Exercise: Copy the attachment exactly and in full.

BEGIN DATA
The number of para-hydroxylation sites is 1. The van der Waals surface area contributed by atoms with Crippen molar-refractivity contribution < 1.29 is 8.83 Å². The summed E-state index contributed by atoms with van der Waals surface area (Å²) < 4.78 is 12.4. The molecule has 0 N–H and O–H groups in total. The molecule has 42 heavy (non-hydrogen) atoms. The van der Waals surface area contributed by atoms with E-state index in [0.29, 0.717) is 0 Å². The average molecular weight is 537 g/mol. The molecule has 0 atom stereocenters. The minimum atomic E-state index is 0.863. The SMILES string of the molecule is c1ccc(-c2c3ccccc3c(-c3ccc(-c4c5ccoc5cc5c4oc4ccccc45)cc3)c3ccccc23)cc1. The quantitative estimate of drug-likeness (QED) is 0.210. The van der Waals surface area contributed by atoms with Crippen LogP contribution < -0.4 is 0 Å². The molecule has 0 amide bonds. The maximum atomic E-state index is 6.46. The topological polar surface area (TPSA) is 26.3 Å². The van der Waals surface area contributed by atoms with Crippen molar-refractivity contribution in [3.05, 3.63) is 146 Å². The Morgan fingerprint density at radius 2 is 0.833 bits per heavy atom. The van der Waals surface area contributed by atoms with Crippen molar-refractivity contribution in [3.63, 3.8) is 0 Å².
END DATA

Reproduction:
The number of para-hydroxylation sites is 1. The van der Waals surface area contributed by atoms with Crippen molar-refractivity contribution < 1.29 is 8.83 Å². The summed E-state index contributed by atoms with van der Waals surface area (Å²) < 4.78 is 12.4. The molecule has 0 N–H and O–H groups in total. The molecule has 42 heavy (non-hydrogen) atoms. The van der Waals surface area contributed by atoms with E-state index in [0.29, 0.717) is 0 Å². The average molecular weight is 537 g/mol. The molecule has 0 atom stereocenters. The minimum atomic E-state index is 0.863. The SMILES string of the molecule is c1ccc(-c2c3ccccc3c(-c3ccc(-c4c5ccoc5cc5c4oc4ccccc45)cc3)c3ccccc23)cc1. The quantitative estimate of drug-likeness (QED) is 0.210. The van der Waals surface area contributed by atoms with Crippen LogP contribution < -0.4 is 0 Å². The molecule has 0 amide bonds. The maximum atomic E-state index is 6.46. The topological polar surface area (TPSA) is 26.3 Å². The van der Waals surface area contributed by atoms with Crippen molar-refractivity contribution in [3.05, 3.63) is 146 Å². The Morgan fingerprint density at radius 2 is 0.833 bits per heavy atom. The van der Waals surface area contributed by atoms with Crippen molar-refractivity contribution in [3.63, 3.8) is 0 Å².